Then, this summer, there was Barney, the “chummy” 700 pound Tamworth boar that they’d planned to castrate then eventually butcher (he was costing them $35 a day in feed); however, Barney must have caught wind of the discussion, because he took himself into the woods to die before the deed was done. Unable to move the carcass, they got rid of it “Revolutionary War-style” by covering it with lye and waiting for the flesh to disintegrate. Alston tells us about Barney’s skeleton. Will and Lisa laugh over how the stench of death coupled with the destruction caused by a 17 foot willow oak uprooted in the derecho kept them from entertaining at the house as much as they like.
And it’s an imminently inviting place to be, with evidence of their bygone tastes everywhere. There’s a wood-burning stove, convex mirrors, and two sets of inherited china bearing what Will describes as an “old lady aesthetic.” The kitchen, despite being the only room in the house they renovated, still feels like an old farmhouse kitchen. Old egg beaters mingle with shiny cookware on hanging pot racks and a white fireclay apron sink sits beneath a window that looks out into the pastures. Next to the stove hangs a painted tin lidded salt box for professional-style seasoning, and Lisa, an avid baker, uses her Kitchenaid for everything from bread dough to biscotti. Artisanal living in a modern world.
On the counter sits a bowl filled with freshly gathered eggs, a large slab of house-cured bacon, and a leg from a pig they called Blossom Dearie that they had cured by Kite’s for eight months. Will slices pieces from both for our meal–a spread of bacon, ham, eggs fried over easy, Byrd Mill grits, cream biscuits, toast made from Lisa’s bread, and homemade apple butter and cranberry sauce–that’s always defined the word “breakfast” for Will. “My dad raised us on this meal and it always set us straight.” Though this rendition is certainly more backyard-sourced than the one that Will and his three siblings grew up eating on the Maryland side of DC, it remains his comfort craving anytime he has at least 10 hours between shifts at The Whiskey Jar or when the couple needs a hearty meal after their morning farm chores.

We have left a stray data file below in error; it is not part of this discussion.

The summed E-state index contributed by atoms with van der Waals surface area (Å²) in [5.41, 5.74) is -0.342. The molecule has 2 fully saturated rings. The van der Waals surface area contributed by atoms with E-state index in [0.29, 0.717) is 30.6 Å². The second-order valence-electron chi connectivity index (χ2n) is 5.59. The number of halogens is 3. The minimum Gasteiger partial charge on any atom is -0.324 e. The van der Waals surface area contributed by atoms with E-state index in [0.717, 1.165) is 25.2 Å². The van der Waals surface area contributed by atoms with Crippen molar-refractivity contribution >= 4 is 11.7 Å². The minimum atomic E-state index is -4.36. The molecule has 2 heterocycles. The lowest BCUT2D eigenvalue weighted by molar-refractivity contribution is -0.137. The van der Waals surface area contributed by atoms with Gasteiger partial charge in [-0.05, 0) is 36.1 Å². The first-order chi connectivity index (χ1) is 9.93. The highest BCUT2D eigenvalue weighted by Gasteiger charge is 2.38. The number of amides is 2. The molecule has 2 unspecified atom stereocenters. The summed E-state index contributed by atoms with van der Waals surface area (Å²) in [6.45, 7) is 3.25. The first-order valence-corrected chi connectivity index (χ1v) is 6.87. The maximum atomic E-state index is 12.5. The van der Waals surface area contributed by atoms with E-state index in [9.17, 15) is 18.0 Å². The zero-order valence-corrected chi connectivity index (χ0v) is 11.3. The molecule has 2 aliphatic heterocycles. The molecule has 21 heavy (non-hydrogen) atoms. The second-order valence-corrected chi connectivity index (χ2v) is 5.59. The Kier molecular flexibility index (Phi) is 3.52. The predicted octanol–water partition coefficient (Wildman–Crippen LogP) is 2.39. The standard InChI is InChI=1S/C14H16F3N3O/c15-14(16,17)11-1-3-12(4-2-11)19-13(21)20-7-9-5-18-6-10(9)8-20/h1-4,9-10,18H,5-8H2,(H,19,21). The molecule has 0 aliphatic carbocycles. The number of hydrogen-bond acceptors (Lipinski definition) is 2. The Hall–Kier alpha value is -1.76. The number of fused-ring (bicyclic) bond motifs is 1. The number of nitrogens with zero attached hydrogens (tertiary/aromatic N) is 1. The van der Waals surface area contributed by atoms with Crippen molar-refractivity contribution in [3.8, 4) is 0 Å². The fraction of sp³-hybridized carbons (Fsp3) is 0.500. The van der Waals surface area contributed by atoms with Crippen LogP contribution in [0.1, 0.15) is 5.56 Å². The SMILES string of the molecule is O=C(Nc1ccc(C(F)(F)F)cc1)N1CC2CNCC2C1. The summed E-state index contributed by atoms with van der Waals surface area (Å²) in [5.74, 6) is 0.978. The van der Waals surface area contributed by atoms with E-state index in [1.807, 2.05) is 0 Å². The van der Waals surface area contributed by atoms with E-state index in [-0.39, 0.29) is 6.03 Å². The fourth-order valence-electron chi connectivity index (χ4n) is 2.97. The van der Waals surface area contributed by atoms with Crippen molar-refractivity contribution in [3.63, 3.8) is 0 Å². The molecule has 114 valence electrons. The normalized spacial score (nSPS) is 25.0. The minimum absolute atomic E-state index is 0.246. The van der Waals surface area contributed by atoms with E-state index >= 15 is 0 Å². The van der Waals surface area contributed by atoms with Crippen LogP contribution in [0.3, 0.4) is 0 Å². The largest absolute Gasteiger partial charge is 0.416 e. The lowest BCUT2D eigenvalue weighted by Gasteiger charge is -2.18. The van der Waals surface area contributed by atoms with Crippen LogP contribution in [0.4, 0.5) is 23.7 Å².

We’ve exerted no such energy, yet the feast, complete with Shenandoah Joe coffee lightened with real cream and a glass of Potter’s Craft Farmhouse Dry Cider, warms us body and soul and we all head out for a wander around the farm.
The days on Red Row are getting sleepier, so the family’s newest (human) arrival couldn’t have been better timed. Water changes become the only daily necessity in the winter, and by early spring, they’ll have a farmhand living in a rental house on the property to help with the produce.
Alston knows his way around the land, gathering sticks taller than him, being sure to throw one at the feisty rooster of the bunch. Wilma, the 500 pound sow, wants a drink and allows her body weight to slide her towards her trough. She’ll be slaughtered this winter while the three younger Tamworths and the one Mangalitsa they’re raising for friends are still fattening up. The sheep show off their wool-free Roman noses and pricked ears. They’re winter-hearty, keep to themselves, and will lend their wool once Lisa finds the time for another project.
The guinea hens make an unignorable racket, but they’re good for keeping the parasite population down. Whenever the flock gets loud enough to send Scout into a middle-of-the-night barking bender, Will comes out with his rifle and fires a few rounds into the air–a spectacle he’s sure to repeat whenever Lisa’s family is visiting from New Jersey.
Before we leave, Alston shows us how he chops wood with his own little axe and then we hear him ask his dad to help him build a house with his collection of sticks. Will’s got the whole day off, so he probably had it finished by sundown.